As if supporting raising the cost of prescription drugs wasn't bad enough, Hasner also voted weaken prescription drug safety laws after pressure from lobbyists. In May 2006, Hasner voted for a bill which, according to a St. Petersburg Times editorial, “would weaken Florida’s landmark effort to closely track prescription drugs from the manufacturer to the neighborhood store ... After a statewide grand jury investigated racketeering and counterfeiting in the drug industry, the 2003 Legislature took notice and passed meaningful reforms. Beginning in July 2006, each prescription drug would have to arrive at the pharmacy with specific ‘pedigree’ information detailing its travels from the manufacturer to the wholesaler to the retail outlet, and verifying details such as the amount and dosage. Consumer advocates and prosecutors say that sort of trail, either electronic or on paper, is vital to fighting counterfeiters and ensuring patients receive the drugs they believe they are buying ... Yet on the last night of the legislative session [in April 2006] ... lobbyists for the largest drug manufacturers persuaded lawmakers to amend an unrelated bill to exempt their clients from having to comply with the 2003 law.” The bill was passed by a vote of 93-20. [HB 371, Vote Seq. 1259, 5/05/06; Editorial, St. Petersburg Times, 6/11/06]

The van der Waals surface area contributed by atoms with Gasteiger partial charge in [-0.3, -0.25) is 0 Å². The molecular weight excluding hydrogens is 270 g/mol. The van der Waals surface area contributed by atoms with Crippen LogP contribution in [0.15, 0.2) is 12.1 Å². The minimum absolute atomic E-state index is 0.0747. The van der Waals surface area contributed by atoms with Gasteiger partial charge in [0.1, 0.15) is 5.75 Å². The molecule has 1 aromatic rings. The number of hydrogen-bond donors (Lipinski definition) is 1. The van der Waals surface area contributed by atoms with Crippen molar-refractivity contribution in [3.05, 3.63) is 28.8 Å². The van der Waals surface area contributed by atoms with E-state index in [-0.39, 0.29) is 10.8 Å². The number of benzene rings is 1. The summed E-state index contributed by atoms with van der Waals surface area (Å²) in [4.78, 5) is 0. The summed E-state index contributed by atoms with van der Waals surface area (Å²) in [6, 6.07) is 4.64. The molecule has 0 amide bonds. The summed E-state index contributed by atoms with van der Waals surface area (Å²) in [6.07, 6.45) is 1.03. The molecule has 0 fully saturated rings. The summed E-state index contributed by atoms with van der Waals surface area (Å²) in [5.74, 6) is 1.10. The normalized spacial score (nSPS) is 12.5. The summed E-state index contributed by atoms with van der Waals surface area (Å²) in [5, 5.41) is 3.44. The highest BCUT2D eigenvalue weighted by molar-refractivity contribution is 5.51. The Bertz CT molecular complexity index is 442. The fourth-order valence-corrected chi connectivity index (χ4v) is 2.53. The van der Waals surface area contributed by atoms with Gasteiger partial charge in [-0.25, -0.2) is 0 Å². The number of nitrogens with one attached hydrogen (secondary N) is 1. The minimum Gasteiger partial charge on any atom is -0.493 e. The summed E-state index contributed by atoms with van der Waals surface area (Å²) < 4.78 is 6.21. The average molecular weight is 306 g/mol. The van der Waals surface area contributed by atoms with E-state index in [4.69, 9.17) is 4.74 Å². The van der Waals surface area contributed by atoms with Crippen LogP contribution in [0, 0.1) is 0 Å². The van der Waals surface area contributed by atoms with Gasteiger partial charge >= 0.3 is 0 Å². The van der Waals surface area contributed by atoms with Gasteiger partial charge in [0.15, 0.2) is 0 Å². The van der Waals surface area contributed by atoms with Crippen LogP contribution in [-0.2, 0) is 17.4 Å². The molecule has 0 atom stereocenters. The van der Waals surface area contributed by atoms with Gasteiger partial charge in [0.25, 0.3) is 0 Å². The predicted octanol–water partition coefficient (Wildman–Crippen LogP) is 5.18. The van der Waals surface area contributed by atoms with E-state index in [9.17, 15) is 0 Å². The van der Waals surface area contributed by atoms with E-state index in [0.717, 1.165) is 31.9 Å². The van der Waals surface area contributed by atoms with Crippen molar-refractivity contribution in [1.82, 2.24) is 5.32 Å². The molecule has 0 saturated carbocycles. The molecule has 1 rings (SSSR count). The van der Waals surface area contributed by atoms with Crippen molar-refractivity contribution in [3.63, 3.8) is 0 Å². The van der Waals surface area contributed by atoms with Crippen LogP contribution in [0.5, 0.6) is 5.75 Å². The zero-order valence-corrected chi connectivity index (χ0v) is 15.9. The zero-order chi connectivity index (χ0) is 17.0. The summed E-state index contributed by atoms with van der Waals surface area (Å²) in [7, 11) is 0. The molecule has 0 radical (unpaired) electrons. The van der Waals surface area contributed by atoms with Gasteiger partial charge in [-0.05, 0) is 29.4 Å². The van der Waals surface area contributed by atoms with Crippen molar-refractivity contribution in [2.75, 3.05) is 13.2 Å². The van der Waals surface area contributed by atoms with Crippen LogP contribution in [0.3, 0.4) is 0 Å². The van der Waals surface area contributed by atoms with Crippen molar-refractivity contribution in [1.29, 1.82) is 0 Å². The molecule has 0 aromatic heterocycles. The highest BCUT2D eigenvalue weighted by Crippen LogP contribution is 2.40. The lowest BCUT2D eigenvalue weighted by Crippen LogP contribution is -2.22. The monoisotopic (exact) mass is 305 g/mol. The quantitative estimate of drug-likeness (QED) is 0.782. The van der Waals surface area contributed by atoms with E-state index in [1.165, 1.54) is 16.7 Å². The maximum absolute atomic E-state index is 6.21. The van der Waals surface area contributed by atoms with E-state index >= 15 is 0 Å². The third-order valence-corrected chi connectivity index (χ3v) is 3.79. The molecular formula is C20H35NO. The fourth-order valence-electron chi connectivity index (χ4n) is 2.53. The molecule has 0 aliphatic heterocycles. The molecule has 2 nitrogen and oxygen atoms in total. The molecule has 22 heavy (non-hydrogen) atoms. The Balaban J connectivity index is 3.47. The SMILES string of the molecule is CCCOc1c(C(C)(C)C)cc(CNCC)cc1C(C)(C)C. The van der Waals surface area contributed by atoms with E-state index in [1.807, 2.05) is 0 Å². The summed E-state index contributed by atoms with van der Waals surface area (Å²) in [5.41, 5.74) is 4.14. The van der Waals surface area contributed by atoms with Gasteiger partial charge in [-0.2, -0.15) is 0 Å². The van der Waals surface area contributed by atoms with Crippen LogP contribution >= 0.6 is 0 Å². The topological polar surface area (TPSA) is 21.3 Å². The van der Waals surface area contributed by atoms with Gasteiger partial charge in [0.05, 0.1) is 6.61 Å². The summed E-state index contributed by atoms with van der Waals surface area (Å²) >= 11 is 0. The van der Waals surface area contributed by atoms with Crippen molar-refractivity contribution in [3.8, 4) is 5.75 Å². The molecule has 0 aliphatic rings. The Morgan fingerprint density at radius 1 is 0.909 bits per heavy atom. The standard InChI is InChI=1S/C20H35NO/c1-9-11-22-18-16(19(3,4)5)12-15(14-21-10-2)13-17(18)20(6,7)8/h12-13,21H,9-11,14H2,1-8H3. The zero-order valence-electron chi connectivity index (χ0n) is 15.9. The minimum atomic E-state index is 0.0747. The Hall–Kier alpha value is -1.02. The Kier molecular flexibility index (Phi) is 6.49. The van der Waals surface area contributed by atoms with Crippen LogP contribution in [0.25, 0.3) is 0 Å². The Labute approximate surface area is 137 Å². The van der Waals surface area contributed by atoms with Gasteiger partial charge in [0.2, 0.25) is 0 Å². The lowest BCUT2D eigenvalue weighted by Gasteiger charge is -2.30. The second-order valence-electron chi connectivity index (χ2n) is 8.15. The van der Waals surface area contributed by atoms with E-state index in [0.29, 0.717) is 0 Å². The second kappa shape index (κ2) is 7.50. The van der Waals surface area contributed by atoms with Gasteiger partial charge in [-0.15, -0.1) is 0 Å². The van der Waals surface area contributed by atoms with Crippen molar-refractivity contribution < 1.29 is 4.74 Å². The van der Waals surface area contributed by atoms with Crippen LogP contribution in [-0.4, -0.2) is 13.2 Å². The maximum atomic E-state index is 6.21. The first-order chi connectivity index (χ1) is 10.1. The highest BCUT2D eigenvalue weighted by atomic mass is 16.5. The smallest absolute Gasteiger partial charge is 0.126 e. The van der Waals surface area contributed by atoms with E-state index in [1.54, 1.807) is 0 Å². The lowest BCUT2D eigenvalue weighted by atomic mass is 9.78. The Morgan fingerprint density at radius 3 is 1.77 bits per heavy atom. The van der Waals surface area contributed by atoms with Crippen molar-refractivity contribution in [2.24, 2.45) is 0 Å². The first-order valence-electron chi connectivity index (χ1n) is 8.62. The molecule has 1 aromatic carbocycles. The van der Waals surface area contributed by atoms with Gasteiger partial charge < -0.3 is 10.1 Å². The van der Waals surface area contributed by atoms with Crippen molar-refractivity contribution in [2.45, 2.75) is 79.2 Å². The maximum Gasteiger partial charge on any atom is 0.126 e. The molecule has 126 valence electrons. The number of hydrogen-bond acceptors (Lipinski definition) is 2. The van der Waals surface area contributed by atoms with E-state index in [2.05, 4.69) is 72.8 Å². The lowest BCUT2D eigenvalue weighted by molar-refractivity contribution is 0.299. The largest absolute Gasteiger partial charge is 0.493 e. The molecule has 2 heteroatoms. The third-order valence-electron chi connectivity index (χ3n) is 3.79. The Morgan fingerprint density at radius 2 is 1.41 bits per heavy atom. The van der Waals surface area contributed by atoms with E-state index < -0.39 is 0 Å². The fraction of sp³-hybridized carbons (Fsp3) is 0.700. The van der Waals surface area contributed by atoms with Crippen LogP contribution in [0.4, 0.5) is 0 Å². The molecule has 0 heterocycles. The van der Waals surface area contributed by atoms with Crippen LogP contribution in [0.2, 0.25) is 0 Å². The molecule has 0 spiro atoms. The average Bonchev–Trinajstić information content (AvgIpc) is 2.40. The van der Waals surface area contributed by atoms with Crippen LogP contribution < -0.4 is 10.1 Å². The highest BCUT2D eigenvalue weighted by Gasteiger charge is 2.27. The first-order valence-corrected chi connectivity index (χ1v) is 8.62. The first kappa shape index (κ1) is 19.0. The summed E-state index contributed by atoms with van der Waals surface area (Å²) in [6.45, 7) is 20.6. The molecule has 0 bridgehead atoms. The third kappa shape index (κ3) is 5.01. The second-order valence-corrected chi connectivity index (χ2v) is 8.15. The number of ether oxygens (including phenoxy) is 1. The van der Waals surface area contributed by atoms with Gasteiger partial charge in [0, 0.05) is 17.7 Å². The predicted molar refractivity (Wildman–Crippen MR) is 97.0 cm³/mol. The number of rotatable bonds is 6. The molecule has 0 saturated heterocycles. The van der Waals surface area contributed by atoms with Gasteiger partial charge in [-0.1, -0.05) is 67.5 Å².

The budgets supported by Hasner would end Medicare as we know it. The budgets would:
- end Medicare’s guaranteed benefit;
- the Congressional Budget Office estimated it will increase health care costs by an extra $6,359 by 2022 for future Medicare beneficiaries, while a household making between $50,000 and $100,000 would face a tax increase of at least $1,358;
- protect $40 billion in tax breaks for big oil;
- provide people earning more than $1 million a year with an average tax cut of $265,000;
- create incentives for corporations to shift profits and jobs overseas.
According to the Wall Street Journal, the budget would "essentially end medicare."
[H Con. Res. 34, Vote #277, 4/15/11; H Con Res 112, Vote #151, 3/29/12; Center for American Progress, 3/20/12; Center for American Progress, 3/20/12; Center for Budget and Policy Priorities,3/27/12; Tax Policy Center, Table T12-0078 and T10-0132; Citizens for Tax Justice, 3/22/12; Joint Economic Committee, 5/20/11; Joint Economic Committee, 6/20/12]
The Tampa Bay Times wrote that under the Hasner-Ryan budget the "Rich get richer." "House Republicans envision a country where Americans would be increasingly on their own to afford food and medical care even when they are elderly, disabled or poor. It also would be a nation with a tax code that tilts further toward benefiting corporations and the wealthy.…Floridians should be concerned about all these misplaced priorities, but Medicare and Medicaid are particularly at risk…Congressional Republicans want to exacerbate the nation’s yawning income inequality while making life harder for those at the bottom.” [Tampa Bay Times, 3/31/12]